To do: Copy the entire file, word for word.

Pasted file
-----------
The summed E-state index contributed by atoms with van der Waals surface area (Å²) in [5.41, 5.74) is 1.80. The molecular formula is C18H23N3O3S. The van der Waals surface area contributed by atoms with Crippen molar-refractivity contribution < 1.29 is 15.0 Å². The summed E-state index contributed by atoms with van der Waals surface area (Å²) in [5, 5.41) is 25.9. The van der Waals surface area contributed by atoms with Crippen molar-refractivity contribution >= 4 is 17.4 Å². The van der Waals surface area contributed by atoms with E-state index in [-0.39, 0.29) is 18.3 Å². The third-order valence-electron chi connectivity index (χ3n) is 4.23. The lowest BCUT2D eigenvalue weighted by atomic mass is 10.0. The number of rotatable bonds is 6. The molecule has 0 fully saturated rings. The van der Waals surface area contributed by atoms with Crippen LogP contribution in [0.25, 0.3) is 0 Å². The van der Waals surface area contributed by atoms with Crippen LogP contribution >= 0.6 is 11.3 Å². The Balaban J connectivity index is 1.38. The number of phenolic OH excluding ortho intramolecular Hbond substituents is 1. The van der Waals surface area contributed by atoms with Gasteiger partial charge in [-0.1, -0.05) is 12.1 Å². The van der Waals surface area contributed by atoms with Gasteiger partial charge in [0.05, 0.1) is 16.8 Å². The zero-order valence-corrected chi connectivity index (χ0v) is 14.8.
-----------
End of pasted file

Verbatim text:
The summed E-state index contributed by atoms with van der Waals surface area (Å²) in [5.41, 5.74) is 1.80. The molecular formula is C18H23N3O3S. The van der Waals surface area contributed by atoms with Crippen molar-refractivity contribution < 1.29 is 15.0 Å². The summed E-state index contributed by atoms with van der Waals surface area (Å²) in [5, 5.41) is 25.9. The van der Waals surface area contributed by atoms with Crippen molar-refractivity contribution >= 4 is 17.4 Å². The van der Waals surface area contributed by atoms with E-state index in [-0.39, 0.29) is 18.3 Å². The third-order valence-electron chi connectivity index (χ3n) is 4.23. The lowest BCUT2D eigenvalue weighted by atomic mass is 10.0. The number of rotatable bonds is 6. The molecule has 0 fully saturated rings. The van der Waals surface area contributed by atoms with Crippen LogP contribution in [0.25, 0.3) is 0 Å². The van der Waals surface area contributed by atoms with Crippen LogP contribution >= 0.6 is 11.3 Å². The Balaban J connectivity index is 1.38. The number of phenolic OH excluding ortho intramolecular Hbond substituents is 1. The van der Waals surface area contributed by atoms with Gasteiger partial charge in [-0.1, -0.05) is 12.1 Å². The van der Waals surface area contributed by atoms with Gasteiger partial charge in [0.05, 0.1) is 16.8 Å². The zero-order valence-corrected chi connectivity index (χ0v) is 14.8.